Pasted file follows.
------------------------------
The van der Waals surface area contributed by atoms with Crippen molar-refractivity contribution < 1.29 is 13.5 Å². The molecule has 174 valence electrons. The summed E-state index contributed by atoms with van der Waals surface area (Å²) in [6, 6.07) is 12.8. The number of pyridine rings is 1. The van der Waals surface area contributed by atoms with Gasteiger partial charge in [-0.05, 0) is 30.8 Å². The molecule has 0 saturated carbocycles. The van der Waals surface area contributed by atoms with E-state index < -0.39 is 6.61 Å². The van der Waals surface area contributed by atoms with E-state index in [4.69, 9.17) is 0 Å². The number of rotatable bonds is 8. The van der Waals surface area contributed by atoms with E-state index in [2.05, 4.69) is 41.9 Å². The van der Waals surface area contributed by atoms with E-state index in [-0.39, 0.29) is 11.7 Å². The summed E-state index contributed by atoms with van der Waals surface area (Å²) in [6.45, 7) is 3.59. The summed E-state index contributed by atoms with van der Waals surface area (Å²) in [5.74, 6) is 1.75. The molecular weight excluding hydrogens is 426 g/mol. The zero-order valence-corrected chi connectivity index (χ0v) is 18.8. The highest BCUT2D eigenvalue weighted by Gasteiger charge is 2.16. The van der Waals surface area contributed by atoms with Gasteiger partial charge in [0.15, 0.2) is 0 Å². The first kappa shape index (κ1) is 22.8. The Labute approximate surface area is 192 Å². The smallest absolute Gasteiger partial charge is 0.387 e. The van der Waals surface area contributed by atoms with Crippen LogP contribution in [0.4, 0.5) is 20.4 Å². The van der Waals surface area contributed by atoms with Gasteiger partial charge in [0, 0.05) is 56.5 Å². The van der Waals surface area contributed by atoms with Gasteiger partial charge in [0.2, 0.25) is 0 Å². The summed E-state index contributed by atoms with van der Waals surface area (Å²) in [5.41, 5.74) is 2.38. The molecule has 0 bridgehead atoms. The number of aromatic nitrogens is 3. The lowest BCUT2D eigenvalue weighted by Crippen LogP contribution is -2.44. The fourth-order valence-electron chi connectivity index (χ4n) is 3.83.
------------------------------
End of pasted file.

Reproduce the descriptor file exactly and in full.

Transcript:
The van der Waals surface area contributed by atoms with Crippen molar-refractivity contribution < 1.29 is 13.5 Å². The molecule has 174 valence electrons. The summed E-state index contributed by atoms with van der Waals surface area (Å²) in [6, 6.07) is 12.8. The number of pyridine rings is 1. The van der Waals surface area contributed by atoms with Gasteiger partial charge in [-0.05, 0) is 30.8 Å². The molecule has 0 saturated carbocycles. The van der Waals surface area contributed by atoms with E-state index < -0.39 is 6.61 Å². The van der Waals surface area contributed by atoms with E-state index in [4.69, 9.17) is 0 Å². The number of rotatable bonds is 8. The van der Waals surface area contributed by atoms with E-state index in [2.05, 4.69) is 41.9 Å². The van der Waals surface area contributed by atoms with E-state index in [-0.39, 0.29) is 11.7 Å². The summed E-state index contributed by atoms with van der Waals surface area (Å²) in [6.45, 7) is 3.59. The summed E-state index contributed by atoms with van der Waals surface area (Å²) in [5.74, 6) is 1.75. The molecular weight excluding hydrogens is 426 g/mol. The zero-order valence-corrected chi connectivity index (χ0v) is 18.8. The highest BCUT2D eigenvalue weighted by Gasteiger charge is 2.16. The van der Waals surface area contributed by atoms with Gasteiger partial charge in [0.15, 0.2) is 0 Å². The first kappa shape index (κ1) is 22.8. The Labute approximate surface area is 192 Å². The smallest absolute Gasteiger partial charge is 0.387 e. The van der Waals surface area contributed by atoms with Crippen LogP contribution in [0.4, 0.5) is 20.4 Å². The van der Waals surface area contributed by atoms with Gasteiger partial charge in [0, 0.05) is 56.5 Å². The van der Waals surface area contributed by atoms with Gasteiger partial charge in [0.2, 0.25) is 0 Å². The summed E-state index contributed by atoms with van der Waals surface area (Å²) in [5.41, 5.74) is 2.38. The molecule has 0 bridgehead atoms. The number of aromatic nitrogens is 3. The lowest BCUT2D eigenvalue weighted by Crippen LogP contribution is -2.44. The fourth-order valence-electron chi connectivity index (χ4n) is 3.83.